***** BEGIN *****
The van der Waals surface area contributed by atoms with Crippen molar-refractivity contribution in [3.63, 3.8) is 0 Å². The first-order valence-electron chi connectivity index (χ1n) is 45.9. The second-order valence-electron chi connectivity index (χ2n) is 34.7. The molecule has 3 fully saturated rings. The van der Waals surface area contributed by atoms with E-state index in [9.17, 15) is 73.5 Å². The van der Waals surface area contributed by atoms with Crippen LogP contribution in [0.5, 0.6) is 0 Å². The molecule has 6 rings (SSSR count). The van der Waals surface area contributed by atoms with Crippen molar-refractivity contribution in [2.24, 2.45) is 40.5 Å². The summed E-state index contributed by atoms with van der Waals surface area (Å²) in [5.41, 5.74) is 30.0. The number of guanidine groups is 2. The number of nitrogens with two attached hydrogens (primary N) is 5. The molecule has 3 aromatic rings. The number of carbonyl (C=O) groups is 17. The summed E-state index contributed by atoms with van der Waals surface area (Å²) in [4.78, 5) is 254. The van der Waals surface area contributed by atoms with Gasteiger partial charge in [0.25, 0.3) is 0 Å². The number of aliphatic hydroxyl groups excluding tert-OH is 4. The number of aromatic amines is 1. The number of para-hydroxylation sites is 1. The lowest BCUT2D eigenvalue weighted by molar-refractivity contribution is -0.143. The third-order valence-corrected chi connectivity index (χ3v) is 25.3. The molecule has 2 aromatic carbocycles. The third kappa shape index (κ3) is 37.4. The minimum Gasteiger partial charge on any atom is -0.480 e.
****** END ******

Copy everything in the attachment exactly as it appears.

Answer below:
The van der Waals surface area contributed by atoms with Crippen molar-refractivity contribution in [3.63, 3.8) is 0 Å². The first-order valence-electron chi connectivity index (χ1n) is 45.9. The second-order valence-electron chi connectivity index (χ2n) is 34.7. The molecule has 3 fully saturated rings. The van der Waals surface area contributed by atoms with E-state index in [9.17, 15) is 73.5 Å². The van der Waals surface area contributed by atoms with Crippen LogP contribution in [0.5, 0.6) is 0 Å². The molecule has 6 rings (SSSR count). The van der Waals surface area contributed by atoms with Crippen molar-refractivity contribution in [2.24, 2.45) is 40.5 Å². The summed E-state index contributed by atoms with van der Waals surface area (Å²) in [5.41, 5.74) is 30.0. The number of guanidine groups is 2. The number of nitrogens with two attached hydrogens (primary N) is 5. The molecule has 3 aromatic rings. The number of carbonyl (C=O) groups is 17. The summed E-state index contributed by atoms with van der Waals surface area (Å²) in [4.78, 5) is 254. The van der Waals surface area contributed by atoms with Gasteiger partial charge in [0.25, 0.3) is 0 Å². The number of aliphatic hydroxyl groups excluding tert-OH is 4. The number of aromatic amines is 1. The number of para-hydroxylation sites is 1. The lowest BCUT2D eigenvalue weighted by molar-refractivity contribution is -0.143. The third-order valence-corrected chi connectivity index (χ3v) is 25.3. The molecule has 2 aromatic carbocycles. The third kappa shape index (κ3) is 37.4. The minimum Gasteiger partial charge on any atom is -0.480 e.